FIG. 6 shows in transverse cross-section an impulse load imparting device;
FIG. 6A shows an enlarged cross-section of a trigger for the device of FIG. 6, and
FIGS. 7A, 7B, 7C and 7D show ground anchorages of different types as approved in BS8081:1989.
With reference to FIG. 1 a ground face or structure 1 is penetrated by, for example, a bore (4). The bore (4) has a diameter greater than the diameter of a steel tendon and accordingly the steel tendon (2) may be inserted into the bore (4) with or without a resin-based, or cement-based, grout encapsulation (3), the encapsulation then being bonded to the surrounding ground by further grout. Once the grout has set, a collar assembly (anchor head) (5) may be positioned against the ground face and about the steel tendon (2). whereupon a washer (6) may be positioned there-against. The tendon (2) may then be tensioned and retained in position by means of a nut (7) co-operating with a screw thread (8).
In accordance with the present invention an impulse plate (9) is located upon the head of the tendon (2) and retained thereupon by engagement with the screw thread (8), but it may be located by bolting, clamping or other convenient means, The impulse plate (9) bears thereupon an accelerometer (10).
An impulse load imparting device shown generally at (11) is than operatively associated with the impulse plate (9) (as shown in FIGS. 6 and 6A).
The accelerometer (10) is connected to a signal conditioning and recording device (12) which, in turn, is connected to a computer with monitor screen (13).
In use, the impulse load of a predetermined value (11) is caused to impact upon the head of the steel tendon (2) thereby generating frequency response spectra which are converted into a signal by means of the accelerometer (10) and passed to the signal conditioning and recording unit (12).
The recording unit (12) both records the data for future use and may also input the data in raw or conditioned form to the computer (13). This may have been provided with an earlier reading from the steel tendon (2) and accordingly the new data can be compared with the old data utilizing a neural network program. If any substantive changes are recorded and the program recognizes these as indicative of, for example, debonding, changes in prestress, or localized corrosion of the steel tendon, a warning can be suitably generated. The warning may be visible, audible or both.
Evidence justifying the validity of this approach may be seen from the spectral data exhibited in FIG. 2. These two spectra were obtained from tests at the Pen Y-Clip Tunnel which were effected in 1991 in North Wales. This relates to a major rock tunnel constructed using blasting techniques. Primary support for much of the tunnel was provided by resin bonded rock bolt anchorages. At this site axial load and acceleration were measured on anchorages positioned at various distances from a blast face. The influence of bolt length and tensile load on rock bolt performance was investigated, as were the differences in bolt response resulting from the use of single speed rather than two speed resin bonding processes,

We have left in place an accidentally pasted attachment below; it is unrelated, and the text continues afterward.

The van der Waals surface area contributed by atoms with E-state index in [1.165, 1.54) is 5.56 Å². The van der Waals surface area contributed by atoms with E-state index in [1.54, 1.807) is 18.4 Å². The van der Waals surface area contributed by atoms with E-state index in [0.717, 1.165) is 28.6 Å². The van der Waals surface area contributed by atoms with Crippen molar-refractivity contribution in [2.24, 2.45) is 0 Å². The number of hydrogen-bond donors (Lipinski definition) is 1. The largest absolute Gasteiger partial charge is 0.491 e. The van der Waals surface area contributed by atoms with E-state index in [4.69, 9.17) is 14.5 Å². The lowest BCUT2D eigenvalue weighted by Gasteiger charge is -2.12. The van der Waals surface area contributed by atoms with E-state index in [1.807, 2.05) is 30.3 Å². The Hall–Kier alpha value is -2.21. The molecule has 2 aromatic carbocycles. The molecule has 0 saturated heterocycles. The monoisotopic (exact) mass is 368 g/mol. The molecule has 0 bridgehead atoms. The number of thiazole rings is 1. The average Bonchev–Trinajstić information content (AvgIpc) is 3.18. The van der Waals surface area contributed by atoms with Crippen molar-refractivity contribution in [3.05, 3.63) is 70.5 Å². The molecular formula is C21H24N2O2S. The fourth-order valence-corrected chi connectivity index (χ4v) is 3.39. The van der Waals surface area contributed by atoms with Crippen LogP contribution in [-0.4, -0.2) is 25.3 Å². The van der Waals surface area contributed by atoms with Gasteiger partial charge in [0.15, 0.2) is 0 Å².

In FIG. 2 tests show the response of the same anchorage (rock bolt 13) to blasts at different distances from it. The main frequency components are the same in both spectra indicating that the spectral signature is a characteristic of the constructed anchorage, Spectra obtained from the response of a number of anchorages to the same blast may be compared by using a three-dimensional representation which takes account of chainage from the blast face and load in the anchorage. In deriving such a representation it is valuable to employ "relative" or "normalized" spectra and to display these in terms of spectral energy density (ESD) as shown in FIGS. 3 and 4.
FIG. 3 indicates, for example, that higher frequency components are less dominant at higher tensile loads. Analysis of the results gained have shown therefore that the signature of the spectra is affected by bolt length, decoupled length, tensile load, and the nature of rock mass, but given that these are the same, as they will be for any given anchorage, signal changes are indicative of significant changes which can be quantified by the method and apparatus of the invention.
FIG. 4 representing tests on a partially bonded anchorage shows fewer peaks to the right hand side of the graph indicating that loss of bond is reflected by a change in the spectral characteristics. An analysis by a neural network will compare the graphs of FIGS. 3 and 4 and quickly indicate a loss of pre-stress.